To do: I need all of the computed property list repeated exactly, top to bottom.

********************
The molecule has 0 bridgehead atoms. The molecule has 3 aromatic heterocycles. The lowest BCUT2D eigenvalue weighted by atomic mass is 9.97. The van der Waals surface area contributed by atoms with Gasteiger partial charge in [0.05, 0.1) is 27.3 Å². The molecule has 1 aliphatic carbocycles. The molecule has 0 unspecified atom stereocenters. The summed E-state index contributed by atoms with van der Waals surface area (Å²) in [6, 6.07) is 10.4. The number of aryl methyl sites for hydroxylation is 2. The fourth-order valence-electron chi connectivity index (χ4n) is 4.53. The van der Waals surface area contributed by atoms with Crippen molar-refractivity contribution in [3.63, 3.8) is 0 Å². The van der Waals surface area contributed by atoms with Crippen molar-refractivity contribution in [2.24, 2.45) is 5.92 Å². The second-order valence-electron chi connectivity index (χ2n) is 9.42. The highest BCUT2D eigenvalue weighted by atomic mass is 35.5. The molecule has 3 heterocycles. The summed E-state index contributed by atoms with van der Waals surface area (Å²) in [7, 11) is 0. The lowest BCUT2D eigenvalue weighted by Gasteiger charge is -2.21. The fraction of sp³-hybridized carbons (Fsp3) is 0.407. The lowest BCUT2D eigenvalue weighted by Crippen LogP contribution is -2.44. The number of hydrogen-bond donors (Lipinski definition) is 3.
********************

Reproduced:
The molecule has 0 bridgehead atoms. The molecule has 3 aromatic heterocycles. The lowest BCUT2D eigenvalue weighted by atomic mass is 9.97. The van der Waals surface area contributed by atoms with Gasteiger partial charge in [0.05, 0.1) is 27.3 Å². The molecule has 1 aliphatic carbocycles. The molecule has 0 unspecified atom stereocenters. The summed E-state index contributed by atoms with van der Waals surface area (Å²) in [6, 6.07) is 10.4. The number of aryl methyl sites for hydroxylation is 2. The fourth-order valence-electron chi connectivity index (χ4n) is 4.53. The van der Waals surface area contributed by atoms with Crippen molar-refractivity contribution in [3.63, 3.8) is 0 Å². The van der Waals surface area contributed by atoms with Crippen molar-refractivity contribution in [2.24, 2.45) is 5.92 Å². The second-order valence-electron chi connectivity index (χ2n) is 9.42. The highest BCUT2D eigenvalue weighted by atomic mass is 35.5. The molecule has 3 heterocycles. The summed E-state index contributed by atoms with van der Waals surface area (Å²) in [7, 11) is 0. The lowest BCUT2D eigenvalue weighted by Gasteiger charge is -2.21. The fraction of sp³-hybridized carbons (Fsp3) is 0.407. The lowest BCUT2D eigenvalue weighted by Crippen LogP contribution is -2.44. The number of hydrogen-bond donors (Lipinski definition) is 3.